A Day's Worth of Sugar in a Single Food

The FDA just announced that Americans should limit their added sugar intake to 12 teaspoons per day. That’s less than it probably seems. Here’s where all that sugar is hiding.

Albert Gea / Reuters

The Food and Drug Administration this week recommended that people eat no more than 12.5 teaspoons of sugar each day, or about 50 grams. The idea is to limit sugar consumption to 10 percent of a person’s daily total calories. Currently, Americans get about 16 percent of their calories from added sugars on average.

The new rule is not as strict as the sugar caps other health organizations have suggested. The World Health Organization endorses a limit of six teaspoons, or 25 grams, per day.

The new limit part of the FDA’s push to change food labels to display the total amount of added sugars in a food, as opposed to natural sugars. (This is similar to how “saturated fat” and “total fat” are currently separated out on food labels.) Although added and natural sugars are chemically similar, foods that contain natural sugars, like fruit, usually contain other nutrients, like fiber, that are considered beneficial. Added sugar, meanwhile, is just that: superfluous. It’s been indicted by many nutritionists as one driver of the obesity epidemic and a potential cause of other health problems, such as heart disease.

If you are a sugar lover, you might not pay heed to FDA announcements. But if you do, this ought to make you nervous. Twelve teaspoons sounds like a lot, but given the amount of hidden, added sugars in the American diet, it adds up quickly.

Below are nine ways to get to 50 grams of sugar from a single meal, even if you’re trying to eat relatively healthily:*

  1. You could just get it over with at breakfast, with the banana-bread french toast at IHOP. Just half an order will do: The whole thing contains 102 grams of sugar.
  1. Even before you order the main course, many appetizers, such as the honey BBQ sauce boneless wings from Applebee’s (49 grams) with ranch dressing (1 gram) already contain enough sugar to meet the limit:
  1. You’re in danger even if you stick to the salad menu. Like with Chili's Caribbean Salad (plain, with chicken, or with shrimp, 64-68 grams):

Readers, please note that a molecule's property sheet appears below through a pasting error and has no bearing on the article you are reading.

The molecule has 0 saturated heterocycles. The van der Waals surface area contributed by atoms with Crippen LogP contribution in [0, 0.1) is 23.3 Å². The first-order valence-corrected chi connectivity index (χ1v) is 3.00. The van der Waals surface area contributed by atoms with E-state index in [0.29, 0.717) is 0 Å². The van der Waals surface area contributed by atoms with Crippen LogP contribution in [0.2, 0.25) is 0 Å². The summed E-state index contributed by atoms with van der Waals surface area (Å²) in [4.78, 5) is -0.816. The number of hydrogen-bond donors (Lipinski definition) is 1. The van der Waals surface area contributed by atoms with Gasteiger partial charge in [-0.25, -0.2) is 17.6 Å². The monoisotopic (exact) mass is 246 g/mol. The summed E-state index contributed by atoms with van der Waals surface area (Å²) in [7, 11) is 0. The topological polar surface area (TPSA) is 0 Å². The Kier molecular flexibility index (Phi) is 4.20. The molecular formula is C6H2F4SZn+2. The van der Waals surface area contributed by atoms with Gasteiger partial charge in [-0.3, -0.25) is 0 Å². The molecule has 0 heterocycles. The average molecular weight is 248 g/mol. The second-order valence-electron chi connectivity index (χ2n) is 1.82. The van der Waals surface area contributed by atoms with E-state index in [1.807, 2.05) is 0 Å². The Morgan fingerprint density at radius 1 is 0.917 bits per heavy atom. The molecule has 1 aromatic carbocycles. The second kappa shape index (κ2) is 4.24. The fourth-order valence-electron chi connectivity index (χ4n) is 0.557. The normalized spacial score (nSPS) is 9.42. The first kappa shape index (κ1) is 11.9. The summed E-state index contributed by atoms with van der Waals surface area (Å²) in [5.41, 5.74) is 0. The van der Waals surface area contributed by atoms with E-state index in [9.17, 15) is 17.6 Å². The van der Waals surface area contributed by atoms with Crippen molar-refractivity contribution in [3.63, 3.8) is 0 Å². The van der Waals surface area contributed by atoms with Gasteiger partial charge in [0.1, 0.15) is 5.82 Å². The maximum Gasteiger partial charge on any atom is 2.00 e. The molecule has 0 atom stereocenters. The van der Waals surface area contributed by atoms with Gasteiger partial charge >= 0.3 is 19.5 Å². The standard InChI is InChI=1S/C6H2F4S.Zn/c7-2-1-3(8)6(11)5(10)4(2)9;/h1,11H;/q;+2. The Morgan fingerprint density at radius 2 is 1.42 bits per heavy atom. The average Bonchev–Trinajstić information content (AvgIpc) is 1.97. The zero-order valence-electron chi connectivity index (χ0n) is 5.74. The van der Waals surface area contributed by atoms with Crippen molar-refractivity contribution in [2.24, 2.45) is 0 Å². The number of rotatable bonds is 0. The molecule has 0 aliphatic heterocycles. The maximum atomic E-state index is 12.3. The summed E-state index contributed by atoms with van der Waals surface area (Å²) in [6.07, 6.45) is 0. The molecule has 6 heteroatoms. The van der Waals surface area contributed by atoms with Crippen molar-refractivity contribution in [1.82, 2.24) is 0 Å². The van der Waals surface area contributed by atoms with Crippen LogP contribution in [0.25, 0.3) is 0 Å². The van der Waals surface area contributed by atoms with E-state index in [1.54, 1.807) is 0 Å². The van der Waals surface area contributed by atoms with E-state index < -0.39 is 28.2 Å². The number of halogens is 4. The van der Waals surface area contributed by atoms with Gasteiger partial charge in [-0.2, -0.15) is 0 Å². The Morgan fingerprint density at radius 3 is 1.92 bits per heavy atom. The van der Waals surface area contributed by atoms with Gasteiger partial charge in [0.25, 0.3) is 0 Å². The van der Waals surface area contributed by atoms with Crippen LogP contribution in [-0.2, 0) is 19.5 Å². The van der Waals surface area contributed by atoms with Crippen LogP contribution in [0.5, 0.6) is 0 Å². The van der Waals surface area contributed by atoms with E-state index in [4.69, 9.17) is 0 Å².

1. Or a Waldorf chicken salad from California Pizza Kitchen (56 grams):
California Pizza Kitchen
  1. In the entree section, one common pitfall are sugary, vaguely “ethnic” sauces. For example, you’d be over if you ate a meal of Panda Express sweetfire chicken (27 grams) and Beijing beef (24 grams):
Panda Express
  1. It’s not just the sticky sauces that are endemic to Americanized Asian food that are a problem, though. Olive Garden's Eggplant Parmigiana (21 grams) would reach the sugar cap if washed down with a Moscato Citrus Berry Cocktail (35 grams):
Olive Garden
  1. Of course, if you eschewed fast-casual eateries and ate nothing but amaranth and bone broth all day, you could reward yourself in the evening with one cup of Ben & Jerry's Half Baked ice cream (27 grams per half-cup serving, but come on, who really sticks to half a cup?):
Ben & Jerry’s
  1. Just make sure you don’t have any sugary beverages along the way, like a 16-ounce bottle of Coke (52 grams):
Coca Cola
  1. Or two cans of Red Bull (27 grams each):
Red Bull

Of course, any of these would be acceptable in a given day, as long as you also avoid the candy dish at the doctors’ office, adding a packet of sugar to your morning coffee, and squeezing ketchup on your burger. But that’s a perfectly fine existence.

* A couple of caveats: The nutrition facts come from the restaurants themselves. Added sugars aren’t displayed separately on their nutritional booklets, so some of this sugar—though probably not much—might be from fruit or milk. (How to know for sure? This is why the FDA wants added sugars listed separately!)